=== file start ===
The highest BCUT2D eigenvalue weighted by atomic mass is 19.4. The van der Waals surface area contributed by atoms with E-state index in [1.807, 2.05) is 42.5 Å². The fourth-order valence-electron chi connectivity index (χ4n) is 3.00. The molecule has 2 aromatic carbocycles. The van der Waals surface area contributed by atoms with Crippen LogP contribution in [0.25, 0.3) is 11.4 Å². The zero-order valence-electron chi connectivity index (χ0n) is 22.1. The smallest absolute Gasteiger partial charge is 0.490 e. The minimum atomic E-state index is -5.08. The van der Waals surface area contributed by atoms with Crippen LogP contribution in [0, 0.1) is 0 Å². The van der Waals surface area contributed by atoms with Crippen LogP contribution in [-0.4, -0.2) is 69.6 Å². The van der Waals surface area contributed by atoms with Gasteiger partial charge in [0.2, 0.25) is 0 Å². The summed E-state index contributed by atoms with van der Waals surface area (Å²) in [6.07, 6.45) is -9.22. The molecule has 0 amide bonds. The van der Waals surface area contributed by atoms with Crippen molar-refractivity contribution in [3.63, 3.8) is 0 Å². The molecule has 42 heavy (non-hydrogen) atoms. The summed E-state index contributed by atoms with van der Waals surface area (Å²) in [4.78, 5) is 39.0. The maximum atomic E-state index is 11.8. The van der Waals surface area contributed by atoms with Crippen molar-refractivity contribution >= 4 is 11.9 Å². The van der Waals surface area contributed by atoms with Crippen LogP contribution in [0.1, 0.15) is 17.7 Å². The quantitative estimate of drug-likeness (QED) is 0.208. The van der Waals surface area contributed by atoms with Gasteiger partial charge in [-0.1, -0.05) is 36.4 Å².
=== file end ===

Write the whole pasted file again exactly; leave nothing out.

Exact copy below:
The highest BCUT2D eigenvalue weighted by atomic mass is 19.4. The van der Waals surface area contributed by atoms with E-state index in [1.807, 2.05) is 42.5 Å². The fourth-order valence-electron chi connectivity index (χ4n) is 3.00. The molecule has 2 aromatic carbocycles. The van der Waals surface area contributed by atoms with Crippen LogP contribution in [0.25, 0.3) is 11.4 Å². The zero-order valence-electron chi connectivity index (χ0n) is 22.1. The smallest absolute Gasteiger partial charge is 0.490 e. The minimum atomic E-state index is -5.08. The van der Waals surface area contributed by atoms with Crippen LogP contribution in [0, 0.1) is 0 Å². The van der Waals surface area contributed by atoms with Crippen LogP contribution in [-0.4, -0.2) is 69.6 Å². The van der Waals surface area contributed by atoms with Gasteiger partial charge in [0.2, 0.25) is 0 Å². The summed E-state index contributed by atoms with van der Waals surface area (Å²) in [6.07, 6.45) is -9.22. The molecule has 0 amide bonds. The van der Waals surface area contributed by atoms with Crippen molar-refractivity contribution in [3.63, 3.8) is 0 Å². The molecule has 42 heavy (non-hydrogen) atoms. The summed E-state index contributed by atoms with van der Waals surface area (Å²) in [4.78, 5) is 39.0. The maximum atomic E-state index is 11.8. The van der Waals surface area contributed by atoms with Crippen molar-refractivity contribution >= 4 is 11.9 Å². The van der Waals surface area contributed by atoms with Crippen LogP contribution in [0.1, 0.15) is 17.7 Å². The quantitative estimate of drug-likeness (QED) is 0.208. The van der Waals surface area contributed by atoms with Gasteiger partial charge in [-0.1, -0.05) is 36.4 Å².